Finally, it's not a concept as such but I like the distinction Clay Shirky makes between audiences and communities. A community, he argues, is defined by what he calls a ’social density’; an audience, on the other hand, has ‘fewer ties’. Here’s the Shirky extract in full:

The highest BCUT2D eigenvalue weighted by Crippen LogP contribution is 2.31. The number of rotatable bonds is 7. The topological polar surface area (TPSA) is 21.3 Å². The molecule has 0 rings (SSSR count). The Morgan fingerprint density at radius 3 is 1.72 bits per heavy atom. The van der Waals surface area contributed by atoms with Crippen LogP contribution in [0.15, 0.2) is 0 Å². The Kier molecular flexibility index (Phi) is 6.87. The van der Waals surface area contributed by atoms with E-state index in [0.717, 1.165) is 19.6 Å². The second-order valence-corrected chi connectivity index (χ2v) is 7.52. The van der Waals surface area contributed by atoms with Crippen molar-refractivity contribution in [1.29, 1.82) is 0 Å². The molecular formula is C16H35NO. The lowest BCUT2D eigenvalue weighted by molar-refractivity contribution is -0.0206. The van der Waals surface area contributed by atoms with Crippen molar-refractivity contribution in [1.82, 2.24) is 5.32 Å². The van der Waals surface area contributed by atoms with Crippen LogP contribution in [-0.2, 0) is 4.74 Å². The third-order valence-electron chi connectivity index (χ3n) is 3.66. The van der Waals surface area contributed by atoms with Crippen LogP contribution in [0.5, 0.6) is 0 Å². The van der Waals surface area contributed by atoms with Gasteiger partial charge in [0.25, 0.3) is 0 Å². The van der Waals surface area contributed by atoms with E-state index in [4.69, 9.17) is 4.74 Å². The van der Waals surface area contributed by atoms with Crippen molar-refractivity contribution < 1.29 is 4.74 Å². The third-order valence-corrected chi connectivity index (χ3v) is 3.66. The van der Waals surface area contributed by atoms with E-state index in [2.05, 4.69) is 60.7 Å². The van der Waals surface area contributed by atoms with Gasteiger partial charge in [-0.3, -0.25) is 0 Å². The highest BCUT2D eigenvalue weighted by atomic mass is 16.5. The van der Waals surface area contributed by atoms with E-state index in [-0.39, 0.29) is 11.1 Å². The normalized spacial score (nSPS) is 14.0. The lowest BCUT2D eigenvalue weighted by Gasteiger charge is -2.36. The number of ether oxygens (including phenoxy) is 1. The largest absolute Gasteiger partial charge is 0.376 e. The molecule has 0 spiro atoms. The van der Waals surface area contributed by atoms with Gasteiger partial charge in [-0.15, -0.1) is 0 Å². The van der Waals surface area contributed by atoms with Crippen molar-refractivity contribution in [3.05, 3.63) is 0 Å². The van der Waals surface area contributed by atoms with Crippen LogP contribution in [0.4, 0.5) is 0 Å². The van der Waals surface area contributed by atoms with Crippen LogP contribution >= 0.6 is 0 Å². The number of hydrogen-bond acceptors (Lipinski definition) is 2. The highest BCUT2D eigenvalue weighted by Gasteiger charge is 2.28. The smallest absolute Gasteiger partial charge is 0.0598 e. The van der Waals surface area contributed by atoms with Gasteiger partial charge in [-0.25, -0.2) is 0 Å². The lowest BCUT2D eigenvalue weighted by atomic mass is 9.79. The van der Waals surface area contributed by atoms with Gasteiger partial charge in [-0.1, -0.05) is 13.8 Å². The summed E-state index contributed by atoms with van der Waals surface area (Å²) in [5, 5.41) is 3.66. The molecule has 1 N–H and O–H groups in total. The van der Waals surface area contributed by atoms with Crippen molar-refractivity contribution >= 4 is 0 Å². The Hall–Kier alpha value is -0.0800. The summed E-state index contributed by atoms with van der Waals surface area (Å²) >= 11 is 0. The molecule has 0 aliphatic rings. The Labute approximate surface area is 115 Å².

… dozens of weblogs have an audience of a million or more, and millions have an audience of a dozen or less. [...] And it’s easy to deride this sort of thing as self-absorbed publishing – why would anyone put such drivel out in public? It’s simple. They’re not talking to you. [...] We misread these seemingly inane posts because we’re so unused to seeing written material in public that isn’t intended for us. The people posting messages to one another in small groups are doing a different kind of communicating than people posting messages for hundreds or thousands of people to read. More is different, but less is different too. An audience isn’t just a big community; it can be more anonymous, with many fewer ties among users. A community isn’t just a small audience either; it has a social density that audiences lack [emphasis mine]. The bloggers and social network users operating in small groups are part of a community, and they are enjoying something analogous to the privacy of the mall. On any given day you could go to the food court and find a group of teenagers hanging out and talking to one another. They are in public, and you could certainly sit at the next table over and listen in on them if you wanted to. And what would they be saying to one another? They’d be saying, “I can’t believe I missed you last night!!! Trac talked to you and said you were TRASHED off your ASS!” They’d be doing something similar to what they are doing on LiveJournal or Xanga, in other words, but if you were listening in on their conversation at the mall, as opposed to reading their post, it would be clear that you were the weird one. (Shirky 2008: 84-5)